Public broadcasters seek right to exclude minor-party candidates from TV debates Supreme Court appears reluctant

case involves Ark. congressional race

October 09, 1997|By Lyle Denniston | Lyle Denniston,SUN NATIONAL STAFF Sun staff writer Michael Dresser contributed to this article.

WASHINGTON -- Supreme Court justices reacted negatively yesterday to a plea by publicly owned broadcast stations for a constitutional right to exclude minor-party candidates from campaign debates on radio or television.

By the end of an hourlong hearing, it appeared that a state-owned Arkansas TV network may be hard-pressed to win full First Amendment protection from the court when the network chooses debate participants.

The court's ruling may have a wide impact, since two-thirds of the nation's public TV stations are licensed to state government agencies. The debate exclusion issue has not arisen in Maryland, since Maryland Public Television has made its candidate forums open to little-known candidates, according to Vice President Everett Marshburn.

The Arkansas network, a group of five stations, contends that public broadcasters should have as much editorial discretion as private ones do in choosing programming -- including lining up candidates for a debate. But yesterday's hearing seemed to indicate that the network, as an arm of the state government, may have to respect the free-speech rights of minor-party debaters, too.

The Arkansas case grows out of a televised congressional debate, but could have an impact on future presidential debates, too, since one key issue is whether debates limited solely to the Democratic and Republican candidates are a form of discrimination against the views of other party candidates.

Ross Perot, the Reform Party presidential candidate who was excluded from last year's TV debates between President Clinton and Republican challenger Bob Dole, is arguing that kind of discrimination in his claim that his exclusion was illegal. His challenge awaits a ruling by the Federal Election Commission.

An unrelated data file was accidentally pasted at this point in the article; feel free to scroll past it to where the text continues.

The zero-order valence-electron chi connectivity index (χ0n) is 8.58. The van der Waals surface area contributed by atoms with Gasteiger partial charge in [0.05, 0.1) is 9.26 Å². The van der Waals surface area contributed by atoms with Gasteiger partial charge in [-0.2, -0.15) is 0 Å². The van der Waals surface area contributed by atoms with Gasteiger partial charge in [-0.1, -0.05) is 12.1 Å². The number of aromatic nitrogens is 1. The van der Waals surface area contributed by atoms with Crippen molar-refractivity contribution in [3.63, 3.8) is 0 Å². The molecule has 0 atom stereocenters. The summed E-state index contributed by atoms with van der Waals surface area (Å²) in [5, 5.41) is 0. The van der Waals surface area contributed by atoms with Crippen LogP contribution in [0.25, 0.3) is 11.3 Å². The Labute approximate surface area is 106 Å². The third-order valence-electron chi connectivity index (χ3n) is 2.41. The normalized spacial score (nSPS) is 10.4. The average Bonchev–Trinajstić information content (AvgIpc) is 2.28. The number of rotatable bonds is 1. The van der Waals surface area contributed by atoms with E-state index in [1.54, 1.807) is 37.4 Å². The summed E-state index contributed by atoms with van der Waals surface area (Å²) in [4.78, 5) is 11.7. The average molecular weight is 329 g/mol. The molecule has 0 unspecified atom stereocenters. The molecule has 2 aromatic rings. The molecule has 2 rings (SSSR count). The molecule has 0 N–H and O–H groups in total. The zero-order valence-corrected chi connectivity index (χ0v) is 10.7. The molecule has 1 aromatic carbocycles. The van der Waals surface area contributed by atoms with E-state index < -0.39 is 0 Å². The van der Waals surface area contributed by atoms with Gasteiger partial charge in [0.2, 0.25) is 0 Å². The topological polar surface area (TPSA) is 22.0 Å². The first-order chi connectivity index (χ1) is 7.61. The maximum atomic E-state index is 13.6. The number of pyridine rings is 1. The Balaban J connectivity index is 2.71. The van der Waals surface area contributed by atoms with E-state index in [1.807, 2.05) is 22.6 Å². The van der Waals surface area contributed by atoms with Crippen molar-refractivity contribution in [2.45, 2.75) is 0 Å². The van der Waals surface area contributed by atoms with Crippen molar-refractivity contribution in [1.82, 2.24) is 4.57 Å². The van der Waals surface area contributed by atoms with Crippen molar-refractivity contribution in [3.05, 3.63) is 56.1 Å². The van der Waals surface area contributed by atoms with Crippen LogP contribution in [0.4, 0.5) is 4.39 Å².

Two Supreme Court justices, David H. Souter and John Paul Stevens, whose votes the Arkansas stations would seem to need to win full editorial discretion in selecting debaters, suggested that keeping out minor-party candidates could amount to bias against someone because of his or her views.

The First Amendment bars the government -- and, perhaps, government-run television stations -- from discriminating against speakers based on their views. The Arkansas stations were found by lower courts to have violated the First Amendment rights of an independent congressional candidate, Ralph P. Forbes, a self-styled Christian supremacist, in 1992.

Forbes was excluded because the stations considered his candidacy a lost cause -- the same reason given for excluding Perot from the presidential debates. A federal appeals court ruled that government stations may not use that reason to justify a veto of some debate participants.

The Arkansas stations' appeal to the Supreme Court argues that a debate forum on TV is not an open forum run by the government; if it were an open forum, all points of view would have to be given a chance to be expressed.

Justices Antonin Scalia, Sandra Day O'Connor and, to a lesser extent, Ruth Bader Ginsburg joined in aggressive questioning of the Arkansas stations' attorney on why the stations' editors should be able to choose who takes part in a public event such as a candidates forum.

The stations did get some support from the bench, with Chief Justice William H. Rehnquist expressing dismay at the prospect that a widely unpopular candidate, whom he called "Willie Wacko," might have to be included in televised debates.

A final ruling on the case is expected later in the court term, perhaps next spring.

Pub Date: 10/09/97

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